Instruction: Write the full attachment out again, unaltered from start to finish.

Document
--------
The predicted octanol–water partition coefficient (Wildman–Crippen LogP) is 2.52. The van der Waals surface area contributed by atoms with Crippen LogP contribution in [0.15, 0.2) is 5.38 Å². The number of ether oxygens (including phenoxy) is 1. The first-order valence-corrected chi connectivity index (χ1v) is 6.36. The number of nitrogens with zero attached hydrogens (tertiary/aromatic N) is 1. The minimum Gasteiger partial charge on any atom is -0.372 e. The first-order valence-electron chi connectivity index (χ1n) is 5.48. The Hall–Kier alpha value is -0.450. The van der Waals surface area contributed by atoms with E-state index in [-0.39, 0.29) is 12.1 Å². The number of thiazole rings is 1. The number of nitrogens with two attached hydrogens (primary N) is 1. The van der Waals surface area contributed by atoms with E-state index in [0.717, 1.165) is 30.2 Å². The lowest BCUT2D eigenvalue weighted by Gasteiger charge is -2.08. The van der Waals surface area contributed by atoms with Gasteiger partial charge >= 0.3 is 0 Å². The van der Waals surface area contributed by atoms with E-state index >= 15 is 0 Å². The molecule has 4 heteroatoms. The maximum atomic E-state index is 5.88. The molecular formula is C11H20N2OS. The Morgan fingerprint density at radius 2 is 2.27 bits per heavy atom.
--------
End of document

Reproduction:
The predicted octanol–water partition coefficient (Wildman–Crippen LogP) is 2.52. The van der Waals surface area contributed by atoms with Crippen LogP contribution in [0.15, 0.2) is 5.38 Å². The number of ether oxygens (including phenoxy) is 1. The first-order valence-corrected chi connectivity index (χ1v) is 6.36. The number of nitrogens with zero attached hydrogens (tertiary/aromatic N) is 1. The minimum Gasteiger partial charge on any atom is -0.372 e. The first-order valence-electron chi connectivity index (χ1n) is 5.48. The Hall–Kier alpha value is -0.450. The van der Waals surface area contributed by atoms with E-state index in [-0.39, 0.29) is 12.1 Å². The number of thiazole rings is 1. The number of nitrogens with two attached hydrogens (primary N) is 1. The van der Waals surface area contributed by atoms with E-state index in [0.717, 1.165) is 30.2 Å². The lowest BCUT2D eigenvalue weighted by Gasteiger charge is -2.08. The van der Waals surface area contributed by atoms with Gasteiger partial charge >= 0.3 is 0 Å². The van der Waals surface area contributed by atoms with E-state index >= 15 is 0 Å². The molecule has 4 heteroatoms. The maximum atomic E-state index is 5.88. The molecular formula is C11H20N2OS. The Morgan fingerprint density at radius 2 is 2.27 bits per heavy atom.